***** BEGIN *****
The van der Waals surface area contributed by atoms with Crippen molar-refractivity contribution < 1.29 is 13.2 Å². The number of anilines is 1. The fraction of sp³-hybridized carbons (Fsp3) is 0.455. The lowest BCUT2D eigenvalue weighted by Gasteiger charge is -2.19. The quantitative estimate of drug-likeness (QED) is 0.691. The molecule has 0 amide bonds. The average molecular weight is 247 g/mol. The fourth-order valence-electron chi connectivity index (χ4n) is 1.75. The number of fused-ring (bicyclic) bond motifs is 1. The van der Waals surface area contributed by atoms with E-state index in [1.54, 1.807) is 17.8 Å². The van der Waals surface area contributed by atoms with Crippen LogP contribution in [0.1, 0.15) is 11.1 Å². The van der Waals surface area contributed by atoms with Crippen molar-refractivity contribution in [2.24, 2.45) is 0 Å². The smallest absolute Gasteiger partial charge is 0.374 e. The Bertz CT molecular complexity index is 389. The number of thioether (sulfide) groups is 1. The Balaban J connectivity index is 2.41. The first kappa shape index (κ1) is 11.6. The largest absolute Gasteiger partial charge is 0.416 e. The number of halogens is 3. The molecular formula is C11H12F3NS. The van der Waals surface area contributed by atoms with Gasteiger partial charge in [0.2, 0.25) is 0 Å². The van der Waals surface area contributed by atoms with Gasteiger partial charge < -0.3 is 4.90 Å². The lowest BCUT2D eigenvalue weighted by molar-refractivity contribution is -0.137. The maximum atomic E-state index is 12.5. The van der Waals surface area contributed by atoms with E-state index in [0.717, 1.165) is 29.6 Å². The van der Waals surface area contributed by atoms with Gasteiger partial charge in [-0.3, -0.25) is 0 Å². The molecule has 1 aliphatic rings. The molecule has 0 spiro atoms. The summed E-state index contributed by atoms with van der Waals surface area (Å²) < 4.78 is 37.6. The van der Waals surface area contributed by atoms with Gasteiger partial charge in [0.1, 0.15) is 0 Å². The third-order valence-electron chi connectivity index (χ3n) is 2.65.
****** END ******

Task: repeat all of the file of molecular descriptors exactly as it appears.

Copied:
The van der Waals surface area contributed by atoms with Crippen molar-refractivity contribution < 1.29 is 13.2 Å². The number of anilines is 1. The fraction of sp³-hybridized carbons (Fsp3) is 0.455. The lowest BCUT2D eigenvalue weighted by Gasteiger charge is -2.19. The quantitative estimate of drug-likeness (QED) is 0.691. The molecule has 0 amide bonds. The average molecular weight is 247 g/mol. The fourth-order valence-electron chi connectivity index (χ4n) is 1.75. The number of fused-ring (bicyclic) bond motifs is 1. The van der Waals surface area contributed by atoms with E-state index in [1.54, 1.807) is 17.8 Å². The van der Waals surface area contributed by atoms with Crippen LogP contribution in [0.1, 0.15) is 11.1 Å². The van der Waals surface area contributed by atoms with Crippen molar-refractivity contribution in [2.24, 2.45) is 0 Å². The smallest absolute Gasteiger partial charge is 0.374 e. The Bertz CT molecular complexity index is 389. The number of thioether (sulfide) groups is 1. The Balaban J connectivity index is 2.41. The first kappa shape index (κ1) is 11.6. The largest absolute Gasteiger partial charge is 0.416 e. The number of halogens is 3. The molecular formula is C11H12F3NS. The van der Waals surface area contributed by atoms with Gasteiger partial charge in [0.2, 0.25) is 0 Å². The van der Waals surface area contributed by atoms with Gasteiger partial charge < -0.3 is 4.90 Å². The lowest BCUT2D eigenvalue weighted by molar-refractivity contribution is -0.137. The maximum atomic E-state index is 12.5. The van der Waals surface area contributed by atoms with E-state index in [0.717, 1.165) is 29.6 Å². The van der Waals surface area contributed by atoms with Gasteiger partial charge in [-0.3, -0.25) is 0 Å². The molecule has 1 aliphatic rings. The molecule has 0 spiro atoms. The summed E-state index contributed by atoms with van der Waals surface area (Å²) < 4.78 is 37.6. The van der Waals surface area contributed by atoms with Gasteiger partial charge in [0.1, 0.15) is 0 Å². The third-order valence-electron chi connectivity index (χ3n) is 2.65.